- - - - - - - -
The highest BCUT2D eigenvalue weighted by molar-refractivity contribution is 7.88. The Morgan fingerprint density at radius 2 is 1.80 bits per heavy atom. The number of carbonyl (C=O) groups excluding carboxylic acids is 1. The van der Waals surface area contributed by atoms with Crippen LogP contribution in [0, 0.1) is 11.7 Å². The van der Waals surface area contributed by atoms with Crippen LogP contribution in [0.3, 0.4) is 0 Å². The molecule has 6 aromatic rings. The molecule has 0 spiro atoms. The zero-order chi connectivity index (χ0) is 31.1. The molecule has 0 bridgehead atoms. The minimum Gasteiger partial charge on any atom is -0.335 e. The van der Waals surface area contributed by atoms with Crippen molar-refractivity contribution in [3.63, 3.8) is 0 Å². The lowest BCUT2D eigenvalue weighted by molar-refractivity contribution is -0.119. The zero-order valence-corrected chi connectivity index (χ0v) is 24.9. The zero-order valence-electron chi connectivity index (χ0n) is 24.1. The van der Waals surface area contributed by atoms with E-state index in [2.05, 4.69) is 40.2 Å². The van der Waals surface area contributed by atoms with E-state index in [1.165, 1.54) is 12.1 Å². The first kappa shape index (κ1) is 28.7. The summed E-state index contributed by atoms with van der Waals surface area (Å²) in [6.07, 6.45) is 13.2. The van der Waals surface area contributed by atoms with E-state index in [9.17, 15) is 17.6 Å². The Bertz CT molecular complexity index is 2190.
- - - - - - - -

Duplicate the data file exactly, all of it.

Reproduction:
The highest BCUT2D eigenvalue weighted by molar-refractivity contribution is 7.88. The Morgan fingerprint density at radius 2 is 1.80 bits per heavy atom. The number of carbonyl (C=O) groups excluding carboxylic acids is 1. The van der Waals surface area contributed by atoms with Crippen LogP contribution in [0, 0.1) is 11.7 Å². The van der Waals surface area contributed by atoms with Crippen LogP contribution in [0.3, 0.4) is 0 Å². The molecule has 6 aromatic rings. The molecule has 0 spiro atoms. The zero-order chi connectivity index (χ0) is 31.1. The molecule has 0 bridgehead atoms. The minimum Gasteiger partial charge on any atom is -0.335 e. The van der Waals surface area contributed by atoms with Crippen molar-refractivity contribution in [3.63, 3.8) is 0 Å². The lowest BCUT2D eigenvalue weighted by molar-refractivity contribution is -0.119. The zero-order valence-corrected chi connectivity index (χ0v) is 24.9. The zero-order valence-electron chi connectivity index (χ0n) is 24.1. The van der Waals surface area contributed by atoms with E-state index in [2.05, 4.69) is 40.2 Å². The van der Waals surface area contributed by atoms with E-state index in [1.165, 1.54) is 12.1 Å². The first kappa shape index (κ1) is 28.7. The summed E-state index contributed by atoms with van der Waals surface area (Å²) in [6.07, 6.45) is 13.2. The van der Waals surface area contributed by atoms with E-state index in [9.17, 15) is 17.6 Å². The Bertz CT molecular complexity index is 2190.